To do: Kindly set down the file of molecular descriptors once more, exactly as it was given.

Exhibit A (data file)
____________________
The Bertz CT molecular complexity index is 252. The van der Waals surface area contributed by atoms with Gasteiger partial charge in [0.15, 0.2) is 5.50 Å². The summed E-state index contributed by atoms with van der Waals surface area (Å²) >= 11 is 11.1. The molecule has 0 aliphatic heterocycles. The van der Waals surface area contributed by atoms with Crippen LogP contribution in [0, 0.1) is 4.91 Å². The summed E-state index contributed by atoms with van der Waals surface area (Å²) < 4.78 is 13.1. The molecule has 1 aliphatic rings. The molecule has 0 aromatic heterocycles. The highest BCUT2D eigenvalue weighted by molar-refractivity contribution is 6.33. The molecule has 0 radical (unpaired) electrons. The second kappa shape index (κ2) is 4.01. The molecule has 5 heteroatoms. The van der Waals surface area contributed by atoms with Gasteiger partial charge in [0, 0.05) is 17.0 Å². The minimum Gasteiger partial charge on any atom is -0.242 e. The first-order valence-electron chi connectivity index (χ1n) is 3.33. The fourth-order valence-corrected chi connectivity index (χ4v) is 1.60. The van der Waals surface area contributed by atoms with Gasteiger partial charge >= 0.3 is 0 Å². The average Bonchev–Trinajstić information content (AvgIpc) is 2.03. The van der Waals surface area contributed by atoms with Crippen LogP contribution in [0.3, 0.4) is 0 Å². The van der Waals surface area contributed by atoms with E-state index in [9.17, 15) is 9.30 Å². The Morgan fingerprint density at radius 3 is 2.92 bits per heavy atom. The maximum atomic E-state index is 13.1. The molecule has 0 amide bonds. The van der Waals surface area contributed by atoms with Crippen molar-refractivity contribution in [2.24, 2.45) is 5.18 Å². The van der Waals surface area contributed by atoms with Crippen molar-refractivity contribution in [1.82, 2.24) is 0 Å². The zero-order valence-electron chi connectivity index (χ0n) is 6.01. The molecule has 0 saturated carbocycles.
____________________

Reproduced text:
The Bertz CT molecular complexity index is 252. The van der Waals surface area contributed by atoms with Gasteiger partial charge in [0.15, 0.2) is 5.50 Å². The summed E-state index contributed by atoms with van der Waals surface area (Å²) >= 11 is 11.1. The molecule has 0 aliphatic heterocycles. The van der Waals surface area contributed by atoms with Crippen LogP contribution in [0, 0.1) is 4.91 Å². The summed E-state index contributed by atoms with van der Waals surface area (Å²) < 4.78 is 13.1. The molecule has 1 aliphatic rings. The molecule has 0 aromatic heterocycles. The highest BCUT2D eigenvalue weighted by molar-refractivity contribution is 6.33. The molecule has 0 radical (unpaired) electrons. The second kappa shape index (κ2) is 4.01. The molecule has 5 heteroatoms. The van der Waals surface area contributed by atoms with Gasteiger partial charge in [0, 0.05) is 17.0 Å². The minimum Gasteiger partial charge on any atom is -0.242 e. The first-order valence-electron chi connectivity index (χ1n) is 3.33. The fourth-order valence-corrected chi connectivity index (χ4v) is 1.60. The van der Waals surface area contributed by atoms with Gasteiger partial charge >= 0.3 is 0 Å². The average Bonchev–Trinajstić information content (AvgIpc) is 2.03. The van der Waals surface area contributed by atoms with Crippen LogP contribution in [0.3, 0.4) is 0 Å². The van der Waals surface area contributed by atoms with E-state index in [9.17, 15) is 9.30 Å². The Morgan fingerprint density at radius 3 is 2.92 bits per heavy atom. The maximum atomic E-state index is 13.1. The molecule has 0 amide bonds. The van der Waals surface area contributed by atoms with Crippen molar-refractivity contribution in [2.24, 2.45) is 5.18 Å². The van der Waals surface area contributed by atoms with Crippen molar-refractivity contribution in [1.82, 2.24) is 0 Å². The zero-order valence-electron chi connectivity index (χ0n) is 6.01. The molecule has 0 saturated carbocycles.